Meanwhile, the Tigers, juggling all the permutations of their future, had settled on the most reasonable direction: rebuilding. It was understandably painful, considering Detroit’s success over the previous half-decade: four postseasons, four playoff series wins, one World Series appearance but no championship. Signing Verlander and Miguel Cabrera and Jordan Zimmermann and Justin Upton to nine-figure deals put them in rare financial territory, particularly for a mid-sized market. The Tigers prided themselves on how unique they were.

Coming to terms with a rebuild meant Upton, their star outfielder, was gone. He was traded to the Los Angeles Angels on Thursday afternoon. The rush to deal Verlander wasn’t nearly as acute. Upton conceivably could opt out of his contract this offseason. A strong market would have developed around Verlander this offseason, and the Tigers could have fetched a fair price for him.

And yet the Astros always were there, with Perez, a 19-year-old already at Double-A, agreed upon from nearly the beginning as an ideal centerpiece for any particular deal. Rogers, a defensive whiz at catcher who this season grew into a slugger, was a fine complement. Cameron, part of the Astros’ bonanza 2015 draft that included their current third baseman, Alex Bregman, and their best prospect, Kyle Tucker, is the son of longtime major leaguer Mike Cameron and similarly equipped, with power and speed and a glove for center field.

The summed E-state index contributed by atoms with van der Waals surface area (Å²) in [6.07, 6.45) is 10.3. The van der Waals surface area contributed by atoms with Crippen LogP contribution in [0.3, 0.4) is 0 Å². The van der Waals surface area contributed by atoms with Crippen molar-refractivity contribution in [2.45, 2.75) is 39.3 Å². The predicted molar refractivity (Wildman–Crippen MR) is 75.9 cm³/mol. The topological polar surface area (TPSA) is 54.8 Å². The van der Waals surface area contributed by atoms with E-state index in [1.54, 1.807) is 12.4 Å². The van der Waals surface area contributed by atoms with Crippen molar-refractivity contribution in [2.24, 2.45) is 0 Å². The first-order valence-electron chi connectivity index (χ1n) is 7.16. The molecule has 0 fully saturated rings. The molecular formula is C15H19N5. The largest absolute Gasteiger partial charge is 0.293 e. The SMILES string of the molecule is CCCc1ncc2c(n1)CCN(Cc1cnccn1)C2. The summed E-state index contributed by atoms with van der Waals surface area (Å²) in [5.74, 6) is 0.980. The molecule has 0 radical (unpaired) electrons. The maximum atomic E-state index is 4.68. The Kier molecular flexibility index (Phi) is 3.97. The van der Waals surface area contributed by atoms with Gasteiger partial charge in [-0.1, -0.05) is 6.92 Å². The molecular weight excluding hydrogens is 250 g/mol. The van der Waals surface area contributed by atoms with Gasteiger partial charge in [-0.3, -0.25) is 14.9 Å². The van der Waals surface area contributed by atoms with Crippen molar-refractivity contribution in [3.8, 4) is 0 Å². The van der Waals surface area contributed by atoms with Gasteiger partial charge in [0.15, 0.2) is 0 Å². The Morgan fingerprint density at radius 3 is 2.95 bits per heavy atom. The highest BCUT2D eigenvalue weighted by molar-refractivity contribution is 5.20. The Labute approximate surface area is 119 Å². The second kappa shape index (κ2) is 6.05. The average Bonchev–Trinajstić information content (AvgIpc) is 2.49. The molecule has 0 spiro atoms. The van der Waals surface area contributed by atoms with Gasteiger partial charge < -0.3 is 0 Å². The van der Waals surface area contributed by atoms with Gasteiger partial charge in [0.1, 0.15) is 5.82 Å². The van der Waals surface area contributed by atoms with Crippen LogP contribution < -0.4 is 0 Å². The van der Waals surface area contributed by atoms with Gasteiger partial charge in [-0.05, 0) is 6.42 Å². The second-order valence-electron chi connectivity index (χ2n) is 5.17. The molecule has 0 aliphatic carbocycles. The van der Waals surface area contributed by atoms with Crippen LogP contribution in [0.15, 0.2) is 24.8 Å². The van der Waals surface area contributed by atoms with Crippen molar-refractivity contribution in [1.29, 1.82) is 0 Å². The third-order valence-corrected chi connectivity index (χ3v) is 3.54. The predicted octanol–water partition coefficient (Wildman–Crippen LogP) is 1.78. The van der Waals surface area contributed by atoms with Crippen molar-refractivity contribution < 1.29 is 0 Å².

This was not easy for Houston, an organization built on patience and player development. Every winning team arrives at that juncture where principle meets urgency, and Aug. 31, 2017, after leveraging that principle into what remains the best record in the AL, urgency chalked up a victory.

The possibility of frittering away home-field advantage and having to face a five-game series against Boston or Cleveland – that is, against Chris Sale or Corey Kluber twice – makes holding onto that top spot in the league over the last 29 games entirely imperative. Since returning from the disabled list, the Astros’ ace, Dallas Keuchel, has been inconsistent. They don’t know what they’re getting out of Lance McCullers Jr. when he returns from the DL soon. And though the Astros have the AL West well locked up and understand the postseason is an unpredictable witch, ready to smite even those who don’t deserve it, the Charlie Morton-Brad Peacock-Collin McHugh rotation grab bag gave Houston as much agita as it did comfort.